It is a commonly known fact, but not acknowledged enough: people do not like being told. They are open to suggestions and ideas but not to the fact of someone telling them what to do and what not to do.
This does not only apply to adults. You might have dealt with kids sometime or the other. Toddlers too have a mind of their own. How can we expect adults, who actually have a mind of their own, to follow instructions?
Earlier, the idea of marketing was more product-oriented. The customer-oriented marketing approach that we follow today was completely missing back then. It was more so because, customers then did not have many choices when it came to products and services. Things were slowly introduced into the market and then the salesperson would go door-to-door practicing push-marketing.
I always thought how difficult their job was. Pitching an idea of a product which the customer had no knowledge of and trying to sell it to them right away. If not, they would have to keep following up till the sale was made or the customer said a clear "no" to the product.
Coming back to today's date, when the market is filled with alternatives. Awareness about any brand or product is just a blog or a TV commercial away. People nowadays have options and lots of them. They consider themselves knowledgeable on most product and service offerings and like to take decisions based on that knowledge. They might ask for feedback and reviews from peers, but that's it.
However, some businesses still don't get it. They are still living in the age of push-marketing or hard-selling. One good example will be that of an Indian salon. The famous "small-talk" at the salon is one of the best examples of why hard selling is wrong and why a new approach is required.
However awesome you think you look or going to look soon, before your salon session, you will soon be told all that is wrong with your face and hair. Your confidence, if it could be plotted on a graph would look like an inverted bell curve by the time you left the salon. The pH is destroyed and your hair looks like grass. "Whoa, really?" you wonder raising an eyebrow, "I thought it looked great." Next it is your nose, which is giving a stiff competition to Mount Vesuvius with its innumerable pores which now seem like huge craters to you. I hate this gimmick and I have seen fellow customers give that irritated look, as well.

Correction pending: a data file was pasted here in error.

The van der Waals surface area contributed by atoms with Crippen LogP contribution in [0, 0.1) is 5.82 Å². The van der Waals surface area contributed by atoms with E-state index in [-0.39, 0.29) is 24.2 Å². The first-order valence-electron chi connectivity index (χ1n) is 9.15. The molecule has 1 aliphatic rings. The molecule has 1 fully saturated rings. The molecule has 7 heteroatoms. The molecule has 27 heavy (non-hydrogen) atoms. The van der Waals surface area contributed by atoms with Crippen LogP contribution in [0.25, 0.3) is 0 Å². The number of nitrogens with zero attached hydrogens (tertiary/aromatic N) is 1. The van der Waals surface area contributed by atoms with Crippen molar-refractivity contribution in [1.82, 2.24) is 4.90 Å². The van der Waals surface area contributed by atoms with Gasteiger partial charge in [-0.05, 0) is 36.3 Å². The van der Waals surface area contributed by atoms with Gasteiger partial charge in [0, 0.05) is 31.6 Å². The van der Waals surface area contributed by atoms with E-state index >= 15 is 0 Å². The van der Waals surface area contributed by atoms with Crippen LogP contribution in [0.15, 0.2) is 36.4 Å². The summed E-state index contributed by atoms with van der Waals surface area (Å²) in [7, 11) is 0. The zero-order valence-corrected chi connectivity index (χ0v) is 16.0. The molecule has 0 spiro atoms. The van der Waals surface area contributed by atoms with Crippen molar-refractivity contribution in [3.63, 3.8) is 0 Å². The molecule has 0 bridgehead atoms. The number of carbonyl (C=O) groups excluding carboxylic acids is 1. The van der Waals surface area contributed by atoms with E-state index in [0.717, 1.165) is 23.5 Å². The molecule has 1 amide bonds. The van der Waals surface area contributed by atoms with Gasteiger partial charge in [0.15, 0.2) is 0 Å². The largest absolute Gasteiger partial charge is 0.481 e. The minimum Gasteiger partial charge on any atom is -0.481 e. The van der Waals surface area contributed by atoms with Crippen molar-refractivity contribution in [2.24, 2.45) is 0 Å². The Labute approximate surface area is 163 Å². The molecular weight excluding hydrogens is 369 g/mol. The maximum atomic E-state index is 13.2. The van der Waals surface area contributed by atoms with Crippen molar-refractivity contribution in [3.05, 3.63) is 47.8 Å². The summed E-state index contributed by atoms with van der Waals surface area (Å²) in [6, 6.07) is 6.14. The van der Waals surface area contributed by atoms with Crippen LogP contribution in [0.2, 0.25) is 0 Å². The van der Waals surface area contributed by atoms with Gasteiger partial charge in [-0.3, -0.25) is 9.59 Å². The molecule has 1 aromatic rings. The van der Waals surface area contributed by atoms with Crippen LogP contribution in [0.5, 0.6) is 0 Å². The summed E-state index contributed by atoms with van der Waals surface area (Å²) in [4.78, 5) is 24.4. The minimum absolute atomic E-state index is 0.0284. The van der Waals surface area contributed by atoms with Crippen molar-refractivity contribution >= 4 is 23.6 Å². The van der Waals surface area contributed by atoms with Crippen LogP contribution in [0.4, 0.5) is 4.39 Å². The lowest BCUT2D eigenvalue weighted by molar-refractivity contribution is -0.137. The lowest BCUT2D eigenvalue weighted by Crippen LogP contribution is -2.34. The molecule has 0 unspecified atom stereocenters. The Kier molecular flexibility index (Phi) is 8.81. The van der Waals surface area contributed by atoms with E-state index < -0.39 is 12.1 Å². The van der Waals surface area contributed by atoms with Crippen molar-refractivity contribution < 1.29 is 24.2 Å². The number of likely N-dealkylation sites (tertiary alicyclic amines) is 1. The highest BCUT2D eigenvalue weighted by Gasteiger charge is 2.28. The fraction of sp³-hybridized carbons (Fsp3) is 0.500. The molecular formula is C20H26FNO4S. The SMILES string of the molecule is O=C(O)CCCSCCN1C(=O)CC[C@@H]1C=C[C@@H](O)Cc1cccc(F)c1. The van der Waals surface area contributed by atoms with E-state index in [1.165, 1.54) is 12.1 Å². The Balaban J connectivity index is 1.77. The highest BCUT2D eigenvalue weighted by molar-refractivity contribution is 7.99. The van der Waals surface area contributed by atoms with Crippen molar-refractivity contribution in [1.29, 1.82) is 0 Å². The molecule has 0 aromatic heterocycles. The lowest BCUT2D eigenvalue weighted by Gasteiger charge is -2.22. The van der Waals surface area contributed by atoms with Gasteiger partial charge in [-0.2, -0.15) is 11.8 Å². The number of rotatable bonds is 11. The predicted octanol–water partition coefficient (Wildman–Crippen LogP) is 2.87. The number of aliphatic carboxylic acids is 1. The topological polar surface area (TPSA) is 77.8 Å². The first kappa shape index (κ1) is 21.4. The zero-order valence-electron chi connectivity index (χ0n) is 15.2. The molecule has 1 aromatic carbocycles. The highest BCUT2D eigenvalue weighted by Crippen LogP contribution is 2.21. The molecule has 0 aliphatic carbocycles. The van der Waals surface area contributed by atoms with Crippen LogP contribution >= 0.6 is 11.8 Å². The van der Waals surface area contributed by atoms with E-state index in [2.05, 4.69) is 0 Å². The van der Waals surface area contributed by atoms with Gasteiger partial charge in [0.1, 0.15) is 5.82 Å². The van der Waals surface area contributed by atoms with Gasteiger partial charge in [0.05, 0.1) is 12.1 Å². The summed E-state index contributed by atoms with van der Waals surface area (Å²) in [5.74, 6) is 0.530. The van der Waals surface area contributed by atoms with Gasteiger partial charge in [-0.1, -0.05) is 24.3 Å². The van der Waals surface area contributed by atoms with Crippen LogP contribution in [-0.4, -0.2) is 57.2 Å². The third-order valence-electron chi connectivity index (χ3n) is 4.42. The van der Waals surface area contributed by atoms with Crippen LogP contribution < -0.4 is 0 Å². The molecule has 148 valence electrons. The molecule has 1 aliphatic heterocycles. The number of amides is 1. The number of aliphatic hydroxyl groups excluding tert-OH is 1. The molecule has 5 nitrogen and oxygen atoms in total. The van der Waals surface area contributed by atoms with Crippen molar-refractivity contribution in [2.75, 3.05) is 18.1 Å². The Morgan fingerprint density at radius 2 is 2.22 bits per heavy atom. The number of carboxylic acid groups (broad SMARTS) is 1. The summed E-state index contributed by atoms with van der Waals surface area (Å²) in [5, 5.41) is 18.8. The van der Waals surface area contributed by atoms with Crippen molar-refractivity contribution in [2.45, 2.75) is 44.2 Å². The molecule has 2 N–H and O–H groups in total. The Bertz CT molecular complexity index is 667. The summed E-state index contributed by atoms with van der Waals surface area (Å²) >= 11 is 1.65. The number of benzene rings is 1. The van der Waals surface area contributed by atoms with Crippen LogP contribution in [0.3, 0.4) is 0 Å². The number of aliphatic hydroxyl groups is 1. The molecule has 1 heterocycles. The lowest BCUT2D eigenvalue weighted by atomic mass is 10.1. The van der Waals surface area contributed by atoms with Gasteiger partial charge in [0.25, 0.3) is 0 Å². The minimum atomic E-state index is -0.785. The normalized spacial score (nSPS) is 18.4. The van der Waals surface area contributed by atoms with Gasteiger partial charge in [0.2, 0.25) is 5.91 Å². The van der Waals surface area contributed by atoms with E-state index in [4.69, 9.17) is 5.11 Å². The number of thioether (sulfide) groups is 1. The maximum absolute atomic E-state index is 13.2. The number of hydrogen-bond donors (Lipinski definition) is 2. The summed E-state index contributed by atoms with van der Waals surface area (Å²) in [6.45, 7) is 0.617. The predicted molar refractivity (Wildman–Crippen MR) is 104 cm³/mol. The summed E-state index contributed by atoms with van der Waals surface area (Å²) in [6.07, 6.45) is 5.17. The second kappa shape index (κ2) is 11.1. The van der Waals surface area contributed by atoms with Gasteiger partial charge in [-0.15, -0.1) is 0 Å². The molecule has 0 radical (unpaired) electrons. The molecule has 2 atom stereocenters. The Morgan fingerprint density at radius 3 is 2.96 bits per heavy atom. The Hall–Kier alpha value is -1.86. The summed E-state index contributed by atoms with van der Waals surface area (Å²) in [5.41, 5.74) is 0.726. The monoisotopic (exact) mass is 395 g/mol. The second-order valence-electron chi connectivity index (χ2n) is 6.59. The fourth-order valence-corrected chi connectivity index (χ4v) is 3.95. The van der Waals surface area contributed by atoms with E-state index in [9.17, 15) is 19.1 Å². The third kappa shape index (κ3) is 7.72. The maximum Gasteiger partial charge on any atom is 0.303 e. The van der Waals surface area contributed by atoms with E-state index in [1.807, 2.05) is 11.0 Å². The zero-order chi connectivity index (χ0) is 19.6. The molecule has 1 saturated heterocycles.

You see, there was a time when this gimmick would work, flawlessly. The salon staff would make people see their "not-so-obvious" shortcomings and would earn more business from them instead of just the regular haircut. But lately, I have seen customers going defensive. The reason? Well, they don't like being told about themselves.
Another example that many of you would relate to would be the timeshare pitches. The pitch will make you feel like you were even holidaying the wrong way. You would lose half-a-day of your much awaited vacation trying to say no to the enthusiastic timeshare sales representatives.
Marching into someone's personal space and telling them what they are doing wrong is not something most people like. Tell your customer what value you can add to them, rather than telling them what they are doing wrong. No need to play offensive.
The best way you can earn a customer is by showing how much you honor and respect their knowledge, awareness, and their decision-making skill. A good pitch is based on showing your customer what value you can bring to them instead of what all they have been doing wrong. The moment you make this pitch, your customer themselves will see what more they can get from your service. Let them decide that. They feel empowered rather than pushed to make a good decision. And since you are so chilled-out, they would most likely to go for your service/product.
You would also often find your customers asking about the price of the product or service offering without even knowing the details of your offering. If you provide bespoke service, the price you mention could as well be a premium one. However, once they listen to the price, they stop listening to everything else.
This is what I do when I am pitching to a client: if they ask about the price at the first go, I reply that once they know what all services I offer (suppose content writing, editing, revisions, copywriting etc) they will know what all they want and then I can customize their package and the fee, likewise. In this case, they are more open to listening to what I have to offer that their business can benefit from. At this moment, they are not thinking about the price anymore. They just want to check off the items/services on their list and listen to the experiences I quote and how I can customize the content as per their need. This approach has worked well for me, till date.
Help your customer ease into the idea of what they are buying and how it can help them, rather than why they should buy it.
This mantra is not only good for new customers but it also ensures returning customers. So, don't tell your customers what they don't have, tell them what they can have.